We’ve been here before: egotistical, millionaire rapper insults famous female he had a fling with in “gross misogynistic” song lyrics that have “sparked outrage”. But that’s why you’re reading this, isn’t it? Because hip hop’s A$AP Rocky has called UK pop singer Rita Ora a “bitch”, and much worse, in a song from his newly released At.Long.Last.A$AP.
Right now, you might be thinking ‘big deal, hip hop artists do this all time’. Or worse, the ‘bitch’ deserved it. We’re no fans of Rita Ora but, as well as being an unnecessary knock to the singer’s self-esteem, Rocky’s diss in Better Things adds fuel to the already-strong belief that hip-hop is, and should, solely be about narcissism, hatred, and misogyny.
Here’s the thing: hip-hop’s got 99 problems, and “bitch” is just one. The rampant misogyny that’s so common in mainstream hip-hop is bad for women, bad for black people and bad for the genre. Full stop.
It starts with the derogatory language itself. On Better Things, Rocky raps: “I swear that bitch Rita Ora got a big mouth / Next time I see her might curse the bitch out / Kicked the bitch out once ’cause she bitched out / Spit my kids out, jizzed up all in her mouth and made the bitch bounce”.
Do those sound like the words of a “gentleman type” to you? Rocky seems to think so. That’s how he described himself when asked at his recent Red Bull Music Academy appearance in London about how his newfound “respect” for women has manifested on the album: “You gotta think about it. Name one song I’ve ever made for women, except, ‘I love bad bitches. That’s my f*cking problem’? [shrugs] Exactly. So it looked like I was just a regular rapper, bashing bitches and shit all day… so I’m quite the gentleman type, you know. I’m really respectful.” Sure, pal.
Of course, what this “respectful” rapper clearly didn’t think about while spitting his offensive diss verse was the media fallout that inevitably follows. In the face of the same tawdry media narratives, music lovers are left with little room to defend hip-hop.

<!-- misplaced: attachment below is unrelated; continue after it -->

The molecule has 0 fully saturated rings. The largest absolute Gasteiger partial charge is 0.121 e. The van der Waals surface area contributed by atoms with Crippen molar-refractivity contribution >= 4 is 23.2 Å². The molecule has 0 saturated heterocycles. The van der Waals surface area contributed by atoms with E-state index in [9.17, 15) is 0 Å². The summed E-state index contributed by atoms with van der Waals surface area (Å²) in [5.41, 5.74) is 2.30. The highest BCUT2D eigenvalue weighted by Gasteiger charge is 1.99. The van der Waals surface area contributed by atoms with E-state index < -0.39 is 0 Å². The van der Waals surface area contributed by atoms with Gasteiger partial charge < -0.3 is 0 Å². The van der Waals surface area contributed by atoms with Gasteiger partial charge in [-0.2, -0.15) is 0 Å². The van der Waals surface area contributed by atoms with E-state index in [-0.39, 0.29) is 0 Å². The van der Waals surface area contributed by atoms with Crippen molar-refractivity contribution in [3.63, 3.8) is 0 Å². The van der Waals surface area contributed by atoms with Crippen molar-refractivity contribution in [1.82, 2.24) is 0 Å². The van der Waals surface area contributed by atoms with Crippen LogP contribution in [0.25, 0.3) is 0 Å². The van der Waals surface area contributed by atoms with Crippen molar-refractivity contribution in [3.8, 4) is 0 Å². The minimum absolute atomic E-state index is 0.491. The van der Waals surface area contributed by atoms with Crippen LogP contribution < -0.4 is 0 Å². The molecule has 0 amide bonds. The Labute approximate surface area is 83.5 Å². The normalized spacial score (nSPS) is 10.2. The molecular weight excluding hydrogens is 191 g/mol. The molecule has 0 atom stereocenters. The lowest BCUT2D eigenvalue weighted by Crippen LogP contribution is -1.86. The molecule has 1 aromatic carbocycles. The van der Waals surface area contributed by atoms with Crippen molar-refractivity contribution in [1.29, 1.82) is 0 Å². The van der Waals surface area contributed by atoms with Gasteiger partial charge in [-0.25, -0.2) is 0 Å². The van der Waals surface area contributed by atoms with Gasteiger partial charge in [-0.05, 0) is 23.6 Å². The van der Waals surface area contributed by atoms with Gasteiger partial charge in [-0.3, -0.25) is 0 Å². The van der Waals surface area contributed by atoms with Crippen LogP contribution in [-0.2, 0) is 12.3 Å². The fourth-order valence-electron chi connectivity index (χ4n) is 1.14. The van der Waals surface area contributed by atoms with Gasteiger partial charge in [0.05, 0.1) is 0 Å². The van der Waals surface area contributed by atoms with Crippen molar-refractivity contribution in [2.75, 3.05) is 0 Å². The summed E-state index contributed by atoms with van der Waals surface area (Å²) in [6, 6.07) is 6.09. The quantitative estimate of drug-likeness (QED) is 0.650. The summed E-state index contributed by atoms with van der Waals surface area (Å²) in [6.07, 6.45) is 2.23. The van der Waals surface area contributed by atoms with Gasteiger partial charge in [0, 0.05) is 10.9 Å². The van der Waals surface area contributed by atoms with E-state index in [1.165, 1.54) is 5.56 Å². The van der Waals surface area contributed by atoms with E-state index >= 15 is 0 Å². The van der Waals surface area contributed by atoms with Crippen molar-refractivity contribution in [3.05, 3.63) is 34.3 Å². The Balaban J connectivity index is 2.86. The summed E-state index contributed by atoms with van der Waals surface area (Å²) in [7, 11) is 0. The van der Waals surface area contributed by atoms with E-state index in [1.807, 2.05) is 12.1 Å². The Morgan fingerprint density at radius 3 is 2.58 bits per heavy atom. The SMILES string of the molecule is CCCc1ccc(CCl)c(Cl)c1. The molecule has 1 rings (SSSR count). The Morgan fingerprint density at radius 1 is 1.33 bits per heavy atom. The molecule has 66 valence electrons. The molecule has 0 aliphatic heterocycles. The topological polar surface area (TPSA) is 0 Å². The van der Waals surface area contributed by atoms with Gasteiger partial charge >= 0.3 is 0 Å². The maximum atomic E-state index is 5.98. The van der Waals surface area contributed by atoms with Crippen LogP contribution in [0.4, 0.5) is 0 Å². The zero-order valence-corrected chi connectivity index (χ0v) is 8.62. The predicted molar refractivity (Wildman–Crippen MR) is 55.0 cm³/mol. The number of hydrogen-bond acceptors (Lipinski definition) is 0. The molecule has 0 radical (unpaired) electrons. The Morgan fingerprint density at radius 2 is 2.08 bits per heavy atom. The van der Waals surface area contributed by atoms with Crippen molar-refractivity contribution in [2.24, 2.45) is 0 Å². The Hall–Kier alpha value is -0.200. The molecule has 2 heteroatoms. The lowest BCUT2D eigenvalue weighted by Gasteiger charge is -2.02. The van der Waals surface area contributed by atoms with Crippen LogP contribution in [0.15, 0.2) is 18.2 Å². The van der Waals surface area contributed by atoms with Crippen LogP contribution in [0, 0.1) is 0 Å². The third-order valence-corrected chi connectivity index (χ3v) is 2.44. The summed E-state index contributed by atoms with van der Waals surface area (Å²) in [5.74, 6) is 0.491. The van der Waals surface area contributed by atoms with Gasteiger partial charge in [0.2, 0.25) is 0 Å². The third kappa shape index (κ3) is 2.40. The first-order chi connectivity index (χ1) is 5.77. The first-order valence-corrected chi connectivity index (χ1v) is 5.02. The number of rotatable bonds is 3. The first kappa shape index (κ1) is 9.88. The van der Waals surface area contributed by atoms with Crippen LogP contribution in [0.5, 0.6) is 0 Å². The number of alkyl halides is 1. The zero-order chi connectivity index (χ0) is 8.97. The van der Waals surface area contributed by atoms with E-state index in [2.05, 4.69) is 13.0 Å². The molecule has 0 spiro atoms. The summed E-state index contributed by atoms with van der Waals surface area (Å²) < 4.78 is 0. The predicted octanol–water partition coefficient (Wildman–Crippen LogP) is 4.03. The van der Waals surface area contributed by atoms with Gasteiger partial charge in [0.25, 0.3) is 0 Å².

Firstly, there’s the initial shock headline (‘A$AP Rocky sparks outrage with gross misogynistic lyrics about Rita Ora’ was the Independent’s original online headline, before they removed the “gross” part). Then comes the article itself, which quotes the offending lyrics and may attempt to contextualise things. Usually they’ll be some reaction from the victim or those who have been offended by/like/dislike the lyrics. Follow-up stories continue the narrative. And then comes ourfavourite part: the reader comments, where you find a cesspool of apathy, racial abuse and misguided backslapping.
“Isn’t Misogyny part of Black rap ?? along with narcissism, egocentric, arrogant ,Lack of empathy, sociopathic to name just a few !!” reads one poorly constructed, and even more poorly thought out, comment underneath the Facebook link to one of the many A$AP outrage stories circulating. No, contrary to what you may hear in mainstream hip-hop, these tropes are not “part of black rap”. To say such a thing is to imply that black people are inherently misogynistic and narcissistic – from experience with and from a BAME background, this is absolutely not true. Artists such as Ghostpoet, Essa, Neneh Cherry, Estelle, Jneiro Jarel and Diggs Duke are all eloquent wordsmiths who remind us that hip-hop can be powerful and expressive with not a curse word to be found.
Our relationship with hip-hop today has been moulded by years of commercialisation and promotion of gangsta rap. Make no bones about it: to the mainstream media and billions of casual music listeners, ‘gangster’s paradise’ is the lazily perfect term for what hip-hop is. Nothing more.
For it to grow not just as a genre but as a form of expression, more hip-hop artists need to recognise that the tropes of the gangsta rap subgenre are doing untold damage to women, and non-white people, by repeatedly telling us: it’s normal to be prejudiced, normal to preach hate, and we can do both just as well as the people who persecuted our ancestors. The lack of major label and mainstream media interest in more well-spoken rappers compounds things further, saddling us with a dearth of alternatives to offset the majority, and reinforces the idea that hip-hop automatically equals gangsta rap. Such a thing will continue to hold the genre and its proponents back.
If mainstream rappers feel so bold, so “creative”, in their use of derogatory language, why are they so uncomfortable with the thought of doing without it? It won’t stifle their creativity or censor their means of expression – the likes of Ghostpoet and JJ Bola’s challenging poem ‘I Found Hip Hop’ prove that. It would be an acceptance from rappers, who are paid a great deal for their craft, that their words are extremely influential, and they should perhaps think more before committing them to song. By ceasing to dehumanise women and celebrate hate in their lyrics, purveyors of mainstream hip-hop may finally begin to be worthy of being called ‘artists’ – not just by their supporters and music followers, but by everyone.